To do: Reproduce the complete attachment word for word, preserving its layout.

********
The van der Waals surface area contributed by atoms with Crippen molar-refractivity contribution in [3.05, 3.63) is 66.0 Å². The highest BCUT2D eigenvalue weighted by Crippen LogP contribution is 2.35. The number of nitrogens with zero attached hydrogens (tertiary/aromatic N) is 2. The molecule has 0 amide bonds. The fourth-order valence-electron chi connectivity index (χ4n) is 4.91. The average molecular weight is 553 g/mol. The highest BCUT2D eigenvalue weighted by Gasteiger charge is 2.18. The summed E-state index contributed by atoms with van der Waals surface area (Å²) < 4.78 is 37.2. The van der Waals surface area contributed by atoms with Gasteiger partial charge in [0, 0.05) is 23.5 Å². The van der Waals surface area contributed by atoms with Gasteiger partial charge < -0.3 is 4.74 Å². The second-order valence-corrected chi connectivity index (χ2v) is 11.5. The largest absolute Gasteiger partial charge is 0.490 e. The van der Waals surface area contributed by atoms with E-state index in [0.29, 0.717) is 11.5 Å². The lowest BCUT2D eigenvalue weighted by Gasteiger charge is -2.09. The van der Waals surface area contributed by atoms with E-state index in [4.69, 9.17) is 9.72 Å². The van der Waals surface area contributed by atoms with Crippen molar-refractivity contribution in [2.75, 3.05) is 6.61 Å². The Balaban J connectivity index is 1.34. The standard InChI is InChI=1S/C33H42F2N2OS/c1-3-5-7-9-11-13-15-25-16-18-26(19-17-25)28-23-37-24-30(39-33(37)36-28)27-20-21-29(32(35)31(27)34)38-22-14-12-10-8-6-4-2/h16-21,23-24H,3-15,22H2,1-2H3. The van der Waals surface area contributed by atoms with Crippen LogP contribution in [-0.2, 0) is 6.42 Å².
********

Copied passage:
The van der Waals surface area contributed by atoms with Crippen molar-refractivity contribution in [3.05, 3.63) is 66.0 Å². The highest BCUT2D eigenvalue weighted by Crippen LogP contribution is 2.35. The number of nitrogens with zero attached hydrogens (tertiary/aromatic N) is 2. The molecule has 0 amide bonds. The fourth-order valence-electron chi connectivity index (χ4n) is 4.91. The average molecular weight is 553 g/mol. The highest BCUT2D eigenvalue weighted by Gasteiger charge is 2.18. The summed E-state index contributed by atoms with van der Waals surface area (Å²) < 4.78 is 37.2. The van der Waals surface area contributed by atoms with Gasteiger partial charge in [0, 0.05) is 23.5 Å². The van der Waals surface area contributed by atoms with Gasteiger partial charge < -0.3 is 4.74 Å². The second-order valence-corrected chi connectivity index (χ2v) is 11.5. The largest absolute Gasteiger partial charge is 0.490 e. The van der Waals surface area contributed by atoms with E-state index in [0.29, 0.717) is 11.5 Å². The lowest BCUT2D eigenvalue weighted by Gasteiger charge is -2.09. The van der Waals surface area contributed by atoms with E-state index in [4.69, 9.17) is 9.72 Å². The van der Waals surface area contributed by atoms with Crippen molar-refractivity contribution in [2.75, 3.05) is 6.61 Å². The Balaban J connectivity index is 1.34. The standard InChI is InChI=1S/C33H42F2N2OS/c1-3-5-7-9-11-13-15-25-16-18-26(19-17-25)28-23-37-24-30(39-33(37)36-28)27-20-21-29(32(35)31(27)34)38-22-14-12-10-8-6-4-2/h16-21,23-24H,3-15,22H2,1-2H3. The van der Waals surface area contributed by atoms with Crippen LogP contribution in [-0.2, 0) is 6.42 Å².